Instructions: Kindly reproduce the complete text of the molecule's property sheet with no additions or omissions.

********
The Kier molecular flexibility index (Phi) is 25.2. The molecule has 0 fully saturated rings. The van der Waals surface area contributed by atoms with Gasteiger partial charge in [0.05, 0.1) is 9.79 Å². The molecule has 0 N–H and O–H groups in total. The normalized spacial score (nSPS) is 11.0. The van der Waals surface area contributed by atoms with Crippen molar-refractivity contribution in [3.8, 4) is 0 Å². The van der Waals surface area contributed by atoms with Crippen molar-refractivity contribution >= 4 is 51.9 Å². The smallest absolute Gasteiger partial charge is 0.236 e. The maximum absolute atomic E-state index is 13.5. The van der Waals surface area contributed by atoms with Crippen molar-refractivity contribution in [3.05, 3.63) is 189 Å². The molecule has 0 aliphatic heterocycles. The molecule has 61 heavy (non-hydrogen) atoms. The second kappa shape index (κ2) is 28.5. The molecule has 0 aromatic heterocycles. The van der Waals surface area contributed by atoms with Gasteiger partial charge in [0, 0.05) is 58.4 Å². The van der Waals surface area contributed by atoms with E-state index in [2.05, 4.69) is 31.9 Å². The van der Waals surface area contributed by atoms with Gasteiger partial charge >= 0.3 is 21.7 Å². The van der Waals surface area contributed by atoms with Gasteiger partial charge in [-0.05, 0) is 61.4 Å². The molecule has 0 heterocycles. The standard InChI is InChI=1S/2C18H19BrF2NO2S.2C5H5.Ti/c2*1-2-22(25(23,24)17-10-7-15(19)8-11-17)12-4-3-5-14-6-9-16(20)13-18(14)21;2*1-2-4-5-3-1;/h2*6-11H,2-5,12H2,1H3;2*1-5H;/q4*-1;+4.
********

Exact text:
The Kier molecular flexibility index (Phi) is 25.2. The molecule has 0 fully saturated rings. The van der Waals surface area contributed by atoms with Gasteiger partial charge in [0.05, 0.1) is 9.79 Å². The molecule has 0 N–H and O–H groups in total. The normalized spacial score (nSPS) is 11.0. The van der Waals surface area contributed by atoms with Crippen molar-refractivity contribution in [3.8, 4) is 0 Å². The van der Waals surface area contributed by atoms with Crippen molar-refractivity contribution >= 4 is 51.9 Å². The smallest absolute Gasteiger partial charge is 0.236 e. The maximum absolute atomic E-state index is 13.5. The van der Waals surface area contributed by atoms with Crippen molar-refractivity contribution in [3.05, 3.63) is 189 Å². The molecule has 0 aliphatic heterocycles. The molecule has 61 heavy (non-hydrogen) atoms. The second kappa shape index (κ2) is 28.5. The molecule has 0 aromatic heterocycles. The van der Waals surface area contributed by atoms with Gasteiger partial charge in [0, 0.05) is 58.4 Å². The van der Waals surface area contributed by atoms with E-state index in [2.05, 4.69) is 31.9 Å². The van der Waals surface area contributed by atoms with Gasteiger partial charge >= 0.3 is 21.7 Å². The van der Waals surface area contributed by atoms with Gasteiger partial charge in [-0.05, 0) is 61.4 Å². The molecule has 0 heterocycles. The standard InChI is InChI=1S/2C18H19BrF2NO2S.2C5H5.Ti/c2*1-2-22(25(23,24)17-10-7-15(19)8-11-17)12-4-3-5-14-6-9-16(20)13-18(14)21;2*1-2-4-5-3-1;/h2*6-11H,2-5,12H2,1H3;2*1-5H;/q4*-1;+4.